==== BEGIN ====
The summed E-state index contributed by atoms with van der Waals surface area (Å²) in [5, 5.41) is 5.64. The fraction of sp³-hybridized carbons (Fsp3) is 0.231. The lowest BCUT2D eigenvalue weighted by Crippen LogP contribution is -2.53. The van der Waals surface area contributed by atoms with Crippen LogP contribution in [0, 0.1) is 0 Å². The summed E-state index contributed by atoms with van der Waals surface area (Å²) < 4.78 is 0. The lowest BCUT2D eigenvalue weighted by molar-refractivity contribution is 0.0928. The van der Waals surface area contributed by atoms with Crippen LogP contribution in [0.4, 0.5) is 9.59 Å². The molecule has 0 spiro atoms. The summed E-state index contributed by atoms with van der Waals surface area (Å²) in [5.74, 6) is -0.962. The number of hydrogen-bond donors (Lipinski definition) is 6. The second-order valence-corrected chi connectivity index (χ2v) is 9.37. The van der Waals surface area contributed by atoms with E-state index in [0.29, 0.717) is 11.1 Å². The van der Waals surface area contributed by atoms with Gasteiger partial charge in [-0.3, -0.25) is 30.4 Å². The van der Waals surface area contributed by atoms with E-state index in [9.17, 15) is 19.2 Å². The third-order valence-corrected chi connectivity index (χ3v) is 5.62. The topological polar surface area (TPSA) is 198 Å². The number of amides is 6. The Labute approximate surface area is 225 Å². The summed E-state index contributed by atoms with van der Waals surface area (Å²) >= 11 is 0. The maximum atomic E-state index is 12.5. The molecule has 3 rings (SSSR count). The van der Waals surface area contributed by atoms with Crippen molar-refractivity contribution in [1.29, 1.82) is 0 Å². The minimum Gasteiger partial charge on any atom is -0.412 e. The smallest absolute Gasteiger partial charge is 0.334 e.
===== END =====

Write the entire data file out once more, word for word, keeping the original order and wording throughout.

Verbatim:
The summed E-state index contributed by atoms with van der Waals surface area (Å²) in [5, 5.41) is 5.64. The fraction of sp³-hybridized carbons (Fsp3) is 0.231. The lowest BCUT2D eigenvalue weighted by Crippen LogP contribution is -2.53. The van der Waals surface area contributed by atoms with Crippen LogP contribution in [0, 0.1) is 0 Å². The summed E-state index contributed by atoms with van der Waals surface area (Å²) < 4.78 is 0. The lowest BCUT2D eigenvalue weighted by molar-refractivity contribution is 0.0928. The van der Waals surface area contributed by atoms with Crippen LogP contribution in [0.4, 0.5) is 9.59 Å². The molecule has 0 spiro atoms. The summed E-state index contributed by atoms with van der Waals surface area (Å²) in [5.74, 6) is -0.962. The number of hydrogen-bond donors (Lipinski definition) is 6. The second-order valence-corrected chi connectivity index (χ2v) is 9.37. The van der Waals surface area contributed by atoms with E-state index in [0.29, 0.717) is 11.1 Å². The van der Waals surface area contributed by atoms with Gasteiger partial charge in [-0.3, -0.25) is 30.4 Å². The van der Waals surface area contributed by atoms with E-state index in [9.17, 15) is 19.2 Å². The third-order valence-corrected chi connectivity index (χ3v) is 5.62. The topological polar surface area (TPSA) is 198 Å². The number of amides is 6. The Labute approximate surface area is 225 Å². The summed E-state index contributed by atoms with van der Waals surface area (Å²) >= 11 is 0. The maximum atomic E-state index is 12.5. The molecule has 3 rings (SSSR count). The van der Waals surface area contributed by atoms with Crippen molar-refractivity contribution in [1.29, 1.82) is 0 Å². The minimum Gasteiger partial charge on any atom is -0.412 e. The smallest absolute Gasteiger partial charge is 0.334 e.